Work Header

Black Moon

Chapter Text

Waves washed foaming up the shore, the sound lulling Magnus into calm. Black, gritty sand clung to his palms where he'd rested his hands on the ground. Overhead, in a scorched sky, the shrill calls of lesser demons wheeling in distant circles, playing lookout for the King of Edom.

It reminded Magnus of Maui, back on Earth. Here, in Edom, this was one of the last islands in this realm. There was only one great ocean here, twice as large as the Pacific, and dreaded creatures of the deep reigned supreme.

The sun set the clouds aflame in gold and crimson before sinking below the horizon. The demons that had been flying above screeched once more and soared away, towards a different island not too far away. They knew better than to intrude.

Magnus stood up and dusted the sand off the backs of his thighs and calves, before he picked up the book he'd been reading: Pseudomonarchia Daemonum. On Earth, it was an appendix to De praestigiis daemonum, of which Magnus had a first edition and he even had Wierus sign it. This copy of the Pseudomonarchia Daemonum, however, was a lot more accurate, listing the hierarchies of demon princes and lords in excruciating detail, along with the feuds and alliances formed among them. This edition was written by Amon.

'Asmodeus is a Prince of Hell. He is also King of Edom, co-ruler with Lilith, though they are not allies of the other. Lilith longs to have her own children, and yet is barren; while Asmodeus has a multitude of offspring that he scorns, save for one, whom he named Kekasih, and has kept hidden from the eyes of Hell and Heaven. The enmity between Lilith and Asmodeus is unlikely to be resolved in the near future.'

With the tome tucked under his arm, Magnus walked back to the cottage. Built with volcanic rock and tiled with gray slate, it might have been charming in a lusher setting, but it just looked harsh and unforgiving, sitting alone on top of the barren slope.

At least the inside was cozy. The walls were cream-colored, and the furnishings were plain. Books dominated the space. Magnus set his book down on the chair by the foyer while he brushed off sand grains still clinging stubbornly to his clothes. When he looked up, he saw Asmodeus waiting in the entryway to the kitchen.

“Father,” Magnus said quietly.

Asmodeus smiled. As it had been since Magnus came with him to Edom, the smile was full of delight and warmth. “Magnus. How was the book?”

“It was informative.” The warlock inclined his head and avoided his father's fond gaze. “I'm going to make dinner. Is there anything in particular you'd like?”

“Perhaps Thai?” Asmodeus stepped closer and pressed a light kiss to Magnus' forehead. His hand was warm where he cupped his son's cheek. “I'd love to have some tod mun pla.”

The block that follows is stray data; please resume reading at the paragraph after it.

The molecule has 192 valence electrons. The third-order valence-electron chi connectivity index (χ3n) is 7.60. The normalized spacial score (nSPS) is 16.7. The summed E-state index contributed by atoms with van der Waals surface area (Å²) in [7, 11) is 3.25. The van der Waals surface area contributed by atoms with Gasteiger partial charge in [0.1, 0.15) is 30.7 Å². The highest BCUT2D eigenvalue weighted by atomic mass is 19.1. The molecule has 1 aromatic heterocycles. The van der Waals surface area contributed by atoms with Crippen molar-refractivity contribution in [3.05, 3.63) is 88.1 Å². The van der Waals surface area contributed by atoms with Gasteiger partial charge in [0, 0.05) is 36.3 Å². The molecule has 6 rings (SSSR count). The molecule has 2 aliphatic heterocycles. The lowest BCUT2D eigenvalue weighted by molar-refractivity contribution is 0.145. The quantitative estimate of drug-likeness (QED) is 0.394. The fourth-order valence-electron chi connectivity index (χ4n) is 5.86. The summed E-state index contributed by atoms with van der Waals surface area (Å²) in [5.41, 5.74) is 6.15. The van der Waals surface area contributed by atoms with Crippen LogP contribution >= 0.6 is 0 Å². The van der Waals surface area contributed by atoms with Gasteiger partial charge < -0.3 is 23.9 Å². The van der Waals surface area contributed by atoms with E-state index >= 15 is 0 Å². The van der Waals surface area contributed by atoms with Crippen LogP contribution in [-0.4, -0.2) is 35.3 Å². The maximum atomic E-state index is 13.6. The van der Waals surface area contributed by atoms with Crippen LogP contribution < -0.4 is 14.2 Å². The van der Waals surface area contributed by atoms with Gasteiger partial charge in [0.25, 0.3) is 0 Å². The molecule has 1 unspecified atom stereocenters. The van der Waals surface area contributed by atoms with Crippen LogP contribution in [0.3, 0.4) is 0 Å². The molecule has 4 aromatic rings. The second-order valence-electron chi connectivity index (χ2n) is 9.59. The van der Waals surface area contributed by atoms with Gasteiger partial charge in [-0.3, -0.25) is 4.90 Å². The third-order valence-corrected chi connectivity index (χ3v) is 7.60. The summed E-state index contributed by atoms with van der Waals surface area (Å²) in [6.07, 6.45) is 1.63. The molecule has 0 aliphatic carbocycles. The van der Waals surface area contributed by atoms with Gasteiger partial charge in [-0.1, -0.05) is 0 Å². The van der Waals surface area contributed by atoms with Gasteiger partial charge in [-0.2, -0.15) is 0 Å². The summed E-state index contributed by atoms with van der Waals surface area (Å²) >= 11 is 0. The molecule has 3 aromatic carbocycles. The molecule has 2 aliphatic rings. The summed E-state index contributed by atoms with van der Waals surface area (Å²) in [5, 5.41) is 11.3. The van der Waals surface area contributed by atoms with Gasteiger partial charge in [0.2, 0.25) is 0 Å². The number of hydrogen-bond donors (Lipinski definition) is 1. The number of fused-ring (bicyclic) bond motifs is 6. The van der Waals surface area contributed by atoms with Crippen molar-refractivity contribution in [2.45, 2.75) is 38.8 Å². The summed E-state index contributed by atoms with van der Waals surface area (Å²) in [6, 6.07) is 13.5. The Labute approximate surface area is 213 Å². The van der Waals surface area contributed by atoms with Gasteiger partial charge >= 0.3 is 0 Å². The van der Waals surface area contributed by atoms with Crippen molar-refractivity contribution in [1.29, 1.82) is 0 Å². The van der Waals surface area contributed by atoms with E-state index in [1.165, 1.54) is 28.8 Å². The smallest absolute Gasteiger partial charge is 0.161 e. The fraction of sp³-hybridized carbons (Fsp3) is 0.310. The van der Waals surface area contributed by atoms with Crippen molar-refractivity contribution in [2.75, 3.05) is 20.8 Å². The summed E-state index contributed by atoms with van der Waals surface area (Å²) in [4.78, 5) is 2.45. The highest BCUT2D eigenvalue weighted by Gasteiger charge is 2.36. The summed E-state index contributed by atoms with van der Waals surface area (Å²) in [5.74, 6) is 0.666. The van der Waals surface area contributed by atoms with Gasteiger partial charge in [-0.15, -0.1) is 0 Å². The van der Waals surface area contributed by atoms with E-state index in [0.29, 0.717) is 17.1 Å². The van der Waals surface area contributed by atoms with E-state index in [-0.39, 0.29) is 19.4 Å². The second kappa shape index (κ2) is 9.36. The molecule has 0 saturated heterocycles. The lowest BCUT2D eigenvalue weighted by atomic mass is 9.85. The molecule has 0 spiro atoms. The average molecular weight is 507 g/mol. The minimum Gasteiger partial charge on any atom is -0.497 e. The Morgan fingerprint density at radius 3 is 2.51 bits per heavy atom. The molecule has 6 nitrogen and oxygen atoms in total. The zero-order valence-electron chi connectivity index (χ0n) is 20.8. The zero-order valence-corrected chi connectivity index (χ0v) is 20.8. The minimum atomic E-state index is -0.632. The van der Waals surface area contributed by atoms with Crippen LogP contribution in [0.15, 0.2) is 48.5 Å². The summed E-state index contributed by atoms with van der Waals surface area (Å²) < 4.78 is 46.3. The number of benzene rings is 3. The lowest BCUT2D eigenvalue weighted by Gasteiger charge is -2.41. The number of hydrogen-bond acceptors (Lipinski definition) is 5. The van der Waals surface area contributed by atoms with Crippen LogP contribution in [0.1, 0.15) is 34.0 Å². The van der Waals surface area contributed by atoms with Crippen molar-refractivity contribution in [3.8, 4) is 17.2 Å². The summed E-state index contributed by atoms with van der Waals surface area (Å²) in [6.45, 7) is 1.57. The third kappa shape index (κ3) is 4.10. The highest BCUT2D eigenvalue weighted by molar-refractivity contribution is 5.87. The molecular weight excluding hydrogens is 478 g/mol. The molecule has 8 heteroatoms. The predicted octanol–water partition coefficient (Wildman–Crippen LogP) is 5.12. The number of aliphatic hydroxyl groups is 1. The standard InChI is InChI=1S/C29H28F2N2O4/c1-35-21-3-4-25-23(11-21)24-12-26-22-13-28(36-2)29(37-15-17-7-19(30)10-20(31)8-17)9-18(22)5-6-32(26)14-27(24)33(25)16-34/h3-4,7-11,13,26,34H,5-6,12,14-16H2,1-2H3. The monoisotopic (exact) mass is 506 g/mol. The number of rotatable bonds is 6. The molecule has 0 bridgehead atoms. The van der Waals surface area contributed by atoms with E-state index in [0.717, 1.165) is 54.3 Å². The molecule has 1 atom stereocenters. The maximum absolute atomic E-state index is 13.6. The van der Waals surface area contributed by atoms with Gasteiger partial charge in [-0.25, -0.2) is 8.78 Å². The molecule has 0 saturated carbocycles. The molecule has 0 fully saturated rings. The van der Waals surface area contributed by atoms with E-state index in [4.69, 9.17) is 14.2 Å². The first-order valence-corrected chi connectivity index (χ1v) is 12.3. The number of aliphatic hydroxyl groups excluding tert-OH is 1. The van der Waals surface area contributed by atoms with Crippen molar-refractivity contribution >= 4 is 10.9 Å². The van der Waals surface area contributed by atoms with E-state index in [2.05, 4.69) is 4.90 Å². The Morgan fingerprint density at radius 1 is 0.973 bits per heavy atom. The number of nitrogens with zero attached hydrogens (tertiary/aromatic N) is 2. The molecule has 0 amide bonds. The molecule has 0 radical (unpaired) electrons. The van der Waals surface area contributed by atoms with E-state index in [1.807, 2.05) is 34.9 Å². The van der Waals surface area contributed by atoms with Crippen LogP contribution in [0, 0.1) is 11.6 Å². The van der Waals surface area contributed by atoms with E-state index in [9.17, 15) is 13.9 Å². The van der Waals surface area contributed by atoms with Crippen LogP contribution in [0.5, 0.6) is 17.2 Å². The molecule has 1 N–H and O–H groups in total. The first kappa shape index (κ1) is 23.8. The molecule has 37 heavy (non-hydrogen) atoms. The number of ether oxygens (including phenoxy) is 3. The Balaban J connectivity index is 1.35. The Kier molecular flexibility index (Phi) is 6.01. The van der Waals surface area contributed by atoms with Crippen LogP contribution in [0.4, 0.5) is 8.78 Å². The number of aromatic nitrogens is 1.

Magnus unclenched his jaw and nodded tightly. “Thai fish cakes then, and green curry with rice also.”

“Sounds wonderful. I'll conjure up some takoh for dessert.” Asmodeus brushed his knuckles over Magnus' cheek. “I'll be in my study.”

It was all very domestic.

If not for the binding collar around his neck keeping him from using magic, it would have been like back when Magnus was young and ignorant. He took a deep, shaky breath to hold back his nausea and anger, before he headed for the kitchen.

One week down. Three more to go.

He hoped Alec had recovered.


Alec was allowed out of bed once all the tests showed that he wasn't suffering from any internal injuries. Jace appointed himself Alec's nurse for the day, just to make sure he wasn't about to keel over from some undetected wound. Alec, however, was an unappreciative patient.

“I'm fine, Jace, leave me alone,” said Alec, even as he nearly stumbled pulling on his jeans.

“You're barely able to walk under your own steam, jerk,” Jace snapped. He huffed angrily and stuck his hands into his pockets. “Look, I'm not saying you have to stay in the Institute, but for your own sake, will you at least eat something?”

“I'll grab something from Starbucks,” Alec said. He pulled on his jacket and checked that he had two steles on him. Then he rubbed the amber ring on his left hand. He was going to go to Magnus' loft, and he would find out somehow why everyone seemed to have forgotten the warlock. Magnus was centuries old; there was no way he left no trace of his existence.

Jace slapped a hand on Alec's chest when the taller shadowhunter tried to exit. “Alec. Steve's been cooking all morning. At least eat a serving of his fucking shrimp gumbo, okay? He said it was for everyone but we know it's for you.”

Alec wanted to say that he didn't care who made the food, but there was a plea in his parabatai's eyes that Alec had to give in. Following the blond to the kitchen, he saw a huge pot on the stove, and Underhill in a plain navy apron stirring it.

Underhill swiveled around when he saw Jace and Alec entering the kitchen. “Hey! Uh, hey. I've made-”

“Shrimp gumbo,” Alec supplied. The small smile on his face was forced, and from the tension around Underhill's eyes, the latter noticed. Alec made himself relax. “Thanks. It smells good.”

Jace all but shoved Alec into a chair, and then muttered something about having left his stele in Alec's room. It was obvious he wanted to leave Alec and Underhill to talk in private.

Underhill ladled gumbo over a plate of white rice, placing it with a quiet clink in front of Alec. “Here,” he said, handing over utensils.

“Thanks.” Alec looked down at his food. It looked good and his stomach, apparently having been deprived of solid food for a week, grumbled loudly.

Underhill smiled. “I held back on the spices. Didn't want to overload your digestive system your first real day out of bed.”

Not knowing how to respond, Alec dug in. It was savory and fulfilling, and within minutes he'd cleared the plate. Briefly, he debated if he should get a second serving, but Underhill was faster; he rose, filled the plate again, and set it down in front of Alec with practiced ease.

Alec stared at him, and then stared down at the food. “Th-thank you.”

“You're welcome.”

The soft, almost pensive tone in Underhill's voice startled Alec into looking up and meeting the other shadowhunter's eyes. Underhill was looking at Alec like he was precious and impossible, and like he was holding at bay a storm of heartbreak.

Alec knew this look. He'd seen it on Magnus, back when the warlock chose to walk away from their relationship to align to the Seelie court. Back when Alec thought his heart would shatter into a million pieces, never to be put back together.

It was beyond jarring to see this exact look in another man's face.

Abruptly, he lost his appetite. He forced down another few mouthfuls and then set down his fork. “I... I don't think I can eat any more.”

Underhill seemed to shake himself. Nodding, he cleared away the food and went to the sink. “Yeah, best not to, um. Best not to overwhelm yourself so soon.”